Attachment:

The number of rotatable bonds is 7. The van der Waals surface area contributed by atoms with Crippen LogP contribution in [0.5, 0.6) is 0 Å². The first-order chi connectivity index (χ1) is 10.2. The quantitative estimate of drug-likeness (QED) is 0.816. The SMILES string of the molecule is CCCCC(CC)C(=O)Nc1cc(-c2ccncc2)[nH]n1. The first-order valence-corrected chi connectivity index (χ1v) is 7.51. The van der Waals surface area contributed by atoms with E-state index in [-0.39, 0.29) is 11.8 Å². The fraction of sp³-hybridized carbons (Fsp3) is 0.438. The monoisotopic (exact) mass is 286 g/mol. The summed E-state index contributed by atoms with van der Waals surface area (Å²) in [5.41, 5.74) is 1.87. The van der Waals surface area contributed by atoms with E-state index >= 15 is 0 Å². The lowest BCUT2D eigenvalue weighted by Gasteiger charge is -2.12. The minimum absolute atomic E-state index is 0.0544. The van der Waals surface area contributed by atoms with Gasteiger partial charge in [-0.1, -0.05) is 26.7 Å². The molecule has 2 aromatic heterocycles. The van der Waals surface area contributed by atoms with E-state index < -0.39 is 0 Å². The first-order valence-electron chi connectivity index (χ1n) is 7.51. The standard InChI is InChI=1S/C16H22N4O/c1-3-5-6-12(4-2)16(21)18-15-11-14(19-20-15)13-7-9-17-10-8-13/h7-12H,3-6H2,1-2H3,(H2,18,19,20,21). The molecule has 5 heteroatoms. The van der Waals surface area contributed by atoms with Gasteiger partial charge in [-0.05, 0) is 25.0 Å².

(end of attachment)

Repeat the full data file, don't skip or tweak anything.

The number of rotatable bonds is 7. The van der Waals surface area contributed by atoms with Crippen LogP contribution in [0.5, 0.6) is 0 Å². The first-order chi connectivity index (χ1) is 10.2. The quantitative estimate of drug-likeness (QED) is 0.816. The SMILES string of the molecule is CCCCC(CC)C(=O)Nc1cc(-c2ccncc2)[nH]n1. The first-order valence-corrected chi connectivity index (χ1v) is 7.51. The van der Waals surface area contributed by atoms with E-state index in [-0.39, 0.29) is 11.8 Å². The fraction of sp³-hybridized carbons (Fsp3) is 0.438. The monoisotopic (exact) mass is 286 g/mol. The summed E-state index contributed by atoms with van der Waals surface area (Å²) in [5.41, 5.74) is 1.87. The van der Waals surface area contributed by atoms with E-state index >= 15 is 0 Å². The lowest BCUT2D eigenvalue weighted by Gasteiger charge is -2.12. The minimum absolute atomic E-state index is 0.0544. The van der Waals surface area contributed by atoms with Gasteiger partial charge in [-0.1, -0.05) is 26.7 Å². The molecule has 2 aromatic heterocycles. The van der Waals surface area contributed by atoms with E-state index < -0.39 is 0 Å². The first-order valence-electron chi connectivity index (χ1n) is 7.51. The standard InChI is InChI=1S/C16H22N4O/c1-3-5-6-12(4-2)16(21)18-15-11-14(19-20-15)13-7-9-17-10-8-13/h7-12H,3-6H2,1-2H3,(H2,18,19,20,21). The molecule has 5 heteroatoms. The van der Waals surface area contributed by atoms with Gasteiger partial charge in [-0.05, 0) is 25.0 Å².